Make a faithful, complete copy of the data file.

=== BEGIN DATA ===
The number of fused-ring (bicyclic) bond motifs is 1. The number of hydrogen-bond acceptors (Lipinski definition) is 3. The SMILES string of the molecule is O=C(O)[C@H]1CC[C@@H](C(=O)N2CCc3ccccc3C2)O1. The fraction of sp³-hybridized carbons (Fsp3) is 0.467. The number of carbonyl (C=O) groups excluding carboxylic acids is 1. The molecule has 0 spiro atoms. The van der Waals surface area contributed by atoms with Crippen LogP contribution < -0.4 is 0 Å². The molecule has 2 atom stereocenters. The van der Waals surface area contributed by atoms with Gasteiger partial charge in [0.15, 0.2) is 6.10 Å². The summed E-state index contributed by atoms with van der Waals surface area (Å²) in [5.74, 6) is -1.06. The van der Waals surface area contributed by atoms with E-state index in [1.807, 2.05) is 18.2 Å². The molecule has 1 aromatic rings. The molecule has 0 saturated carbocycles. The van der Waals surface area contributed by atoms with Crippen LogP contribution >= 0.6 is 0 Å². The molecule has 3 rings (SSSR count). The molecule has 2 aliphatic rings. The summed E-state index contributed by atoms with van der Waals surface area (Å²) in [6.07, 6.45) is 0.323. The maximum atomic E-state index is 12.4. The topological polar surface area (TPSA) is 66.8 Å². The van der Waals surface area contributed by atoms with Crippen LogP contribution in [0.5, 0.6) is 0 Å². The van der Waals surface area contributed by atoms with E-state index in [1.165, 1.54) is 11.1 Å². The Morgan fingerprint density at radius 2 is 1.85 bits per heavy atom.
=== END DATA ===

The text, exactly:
The number of fused-ring (bicyclic) bond motifs is 1. The number of hydrogen-bond acceptors (Lipinski definition) is 3. The SMILES string of the molecule is O=C(O)[C@H]1CC[C@@H](C(=O)N2CCc3ccccc3C2)O1. The fraction of sp³-hybridized carbons (Fsp3) is 0.467. The number of carbonyl (C=O) groups excluding carboxylic acids is 1. The molecule has 0 spiro atoms. The van der Waals surface area contributed by atoms with Crippen LogP contribution < -0.4 is 0 Å². The molecule has 2 atom stereocenters. The van der Waals surface area contributed by atoms with Gasteiger partial charge in [0.15, 0.2) is 6.10 Å². The summed E-state index contributed by atoms with van der Waals surface area (Å²) in [5.74, 6) is -1.06. The van der Waals surface area contributed by atoms with E-state index in [1.807, 2.05) is 18.2 Å². The molecule has 1 aromatic rings. The molecule has 0 saturated carbocycles. The van der Waals surface area contributed by atoms with Crippen LogP contribution >= 0.6 is 0 Å². The molecule has 3 rings (SSSR count). The molecule has 2 aliphatic rings. The summed E-state index contributed by atoms with van der Waals surface area (Å²) in [6.07, 6.45) is 0.323. The maximum atomic E-state index is 12.4. The topological polar surface area (TPSA) is 66.8 Å². The van der Waals surface area contributed by atoms with Crippen LogP contribution in [0.5, 0.6) is 0 Å². The van der Waals surface area contributed by atoms with E-state index in [1.165, 1.54) is 11.1 Å². The Morgan fingerprint density at radius 2 is 1.85 bits per heavy atom.